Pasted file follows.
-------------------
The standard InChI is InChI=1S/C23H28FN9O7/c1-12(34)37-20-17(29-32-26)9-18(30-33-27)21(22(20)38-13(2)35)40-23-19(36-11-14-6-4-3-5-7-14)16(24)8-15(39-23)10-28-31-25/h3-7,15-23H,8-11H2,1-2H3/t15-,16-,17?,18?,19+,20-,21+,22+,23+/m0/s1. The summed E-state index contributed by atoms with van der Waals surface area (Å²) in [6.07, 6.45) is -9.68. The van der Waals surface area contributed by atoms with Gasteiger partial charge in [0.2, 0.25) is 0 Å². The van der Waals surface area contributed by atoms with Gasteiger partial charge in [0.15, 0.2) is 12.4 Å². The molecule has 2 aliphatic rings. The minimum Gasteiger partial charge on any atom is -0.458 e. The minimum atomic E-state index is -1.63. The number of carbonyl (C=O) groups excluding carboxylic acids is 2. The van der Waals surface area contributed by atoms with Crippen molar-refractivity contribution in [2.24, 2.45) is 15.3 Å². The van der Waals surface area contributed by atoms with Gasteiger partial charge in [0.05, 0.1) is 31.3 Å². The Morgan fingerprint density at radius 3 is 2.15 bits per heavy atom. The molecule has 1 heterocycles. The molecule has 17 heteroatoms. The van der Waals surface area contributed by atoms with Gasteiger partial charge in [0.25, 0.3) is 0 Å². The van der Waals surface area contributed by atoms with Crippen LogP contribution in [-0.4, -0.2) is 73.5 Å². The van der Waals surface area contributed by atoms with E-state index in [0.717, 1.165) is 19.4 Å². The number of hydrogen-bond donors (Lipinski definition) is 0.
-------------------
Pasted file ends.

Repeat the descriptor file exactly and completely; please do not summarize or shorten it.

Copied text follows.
The standard InChI is InChI=1S/C23H28FN9O7/c1-12(34)37-20-17(29-32-26)9-18(30-33-27)21(22(20)38-13(2)35)40-23-19(36-11-14-6-4-3-5-7-14)16(24)8-15(39-23)10-28-31-25/h3-7,15-23H,8-11H2,1-2H3/t15-,16-,17?,18?,19+,20-,21+,22+,23+/m0/s1. The summed E-state index contributed by atoms with van der Waals surface area (Å²) in [6.07, 6.45) is -9.68. The van der Waals surface area contributed by atoms with Gasteiger partial charge in [0.2, 0.25) is 0 Å². The van der Waals surface area contributed by atoms with Gasteiger partial charge in [0.15, 0.2) is 12.4 Å². The molecule has 2 aliphatic rings. The minimum Gasteiger partial charge on any atom is -0.458 e. The minimum atomic E-state index is -1.63. The number of carbonyl (C=O) groups excluding carboxylic acids is 2. The van der Waals surface area contributed by atoms with Crippen molar-refractivity contribution in [2.24, 2.45) is 15.3 Å². The van der Waals surface area contributed by atoms with Gasteiger partial charge in [0.05, 0.1) is 31.3 Å². The Morgan fingerprint density at radius 3 is 2.15 bits per heavy atom. The molecule has 1 heterocycles. The molecule has 17 heteroatoms. The van der Waals surface area contributed by atoms with Gasteiger partial charge in [0.25, 0.3) is 0 Å². The van der Waals surface area contributed by atoms with Crippen LogP contribution in [-0.4, -0.2) is 73.5 Å². The van der Waals surface area contributed by atoms with E-state index in [0.717, 1.165) is 19.4 Å². The number of hydrogen-bond donors (Lipinski definition) is 0.